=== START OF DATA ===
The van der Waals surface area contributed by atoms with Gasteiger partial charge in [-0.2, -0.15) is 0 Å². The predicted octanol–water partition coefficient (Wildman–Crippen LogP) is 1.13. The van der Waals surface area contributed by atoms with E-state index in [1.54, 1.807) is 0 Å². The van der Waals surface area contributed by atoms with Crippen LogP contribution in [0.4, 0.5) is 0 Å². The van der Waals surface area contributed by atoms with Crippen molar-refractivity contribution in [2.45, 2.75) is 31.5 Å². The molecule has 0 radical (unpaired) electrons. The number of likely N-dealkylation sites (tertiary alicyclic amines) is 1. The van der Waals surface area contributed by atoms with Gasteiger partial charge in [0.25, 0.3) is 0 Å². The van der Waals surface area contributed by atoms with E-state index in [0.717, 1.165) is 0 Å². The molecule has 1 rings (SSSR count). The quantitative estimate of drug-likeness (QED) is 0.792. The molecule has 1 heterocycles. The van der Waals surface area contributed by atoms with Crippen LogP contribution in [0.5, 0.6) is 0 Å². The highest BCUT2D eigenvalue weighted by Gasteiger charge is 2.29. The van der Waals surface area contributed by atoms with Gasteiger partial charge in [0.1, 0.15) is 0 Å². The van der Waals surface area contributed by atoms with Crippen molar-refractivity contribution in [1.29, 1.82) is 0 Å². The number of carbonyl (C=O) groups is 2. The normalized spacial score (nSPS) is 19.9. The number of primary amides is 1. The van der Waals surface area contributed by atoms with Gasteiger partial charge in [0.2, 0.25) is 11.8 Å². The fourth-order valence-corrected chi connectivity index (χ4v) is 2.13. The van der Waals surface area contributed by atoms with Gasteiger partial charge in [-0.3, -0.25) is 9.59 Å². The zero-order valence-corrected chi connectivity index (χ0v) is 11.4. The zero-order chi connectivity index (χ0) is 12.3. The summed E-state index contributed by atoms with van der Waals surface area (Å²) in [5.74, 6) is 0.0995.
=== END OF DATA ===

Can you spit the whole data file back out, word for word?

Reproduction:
The van der Waals surface area contributed by atoms with Gasteiger partial charge in [-0.2, -0.15) is 0 Å². The predicted octanol–water partition coefficient (Wildman–Crippen LogP) is 1.13. The van der Waals surface area contributed by atoms with E-state index in [1.54, 1.807) is 0 Å². The van der Waals surface area contributed by atoms with Crippen LogP contribution in [0.4, 0.5) is 0 Å². The van der Waals surface area contributed by atoms with Crippen molar-refractivity contribution in [2.45, 2.75) is 31.5 Å². The molecule has 0 radical (unpaired) electrons. The number of likely N-dealkylation sites (tertiary alicyclic amines) is 1. The van der Waals surface area contributed by atoms with Gasteiger partial charge in [0.25, 0.3) is 0 Å². The van der Waals surface area contributed by atoms with E-state index in [0.717, 1.165) is 0 Å². The molecule has 1 rings (SSSR count). The quantitative estimate of drug-likeness (QED) is 0.792. The molecule has 1 heterocycles. The van der Waals surface area contributed by atoms with Crippen LogP contribution in [0.5, 0.6) is 0 Å². The highest BCUT2D eigenvalue weighted by Gasteiger charge is 2.29. The van der Waals surface area contributed by atoms with Gasteiger partial charge in [0.1, 0.15) is 0 Å². The van der Waals surface area contributed by atoms with Crippen molar-refractivity contribution in [1.29, 1.82) is 0 Å². The number of carbonyl (C=O) groups is 2. The normalized spacial score (nSPS) is 19.9. The number of primary amides is 1. The van der Waals surface area contributed by atoms with Gasteiger partial charge in [0.2, 0.25) is 11.8 Å². The fourth-order valence-corrected chi connectivity index (χ4v) is 2.13. The van der Waals surface area contributed by atoms with Gasteiger partial charge in [-0.3, -0.25) is 9.59 Å². The zero-order valence-corrected chi connectivity index (χ0v) is 11.4. The zero-order chi connectivity index (χ0) is 12.3. The summed E-state index contributed by atoms with van der Waals surface area (Å²) in [5.74, 6) is 0.0995.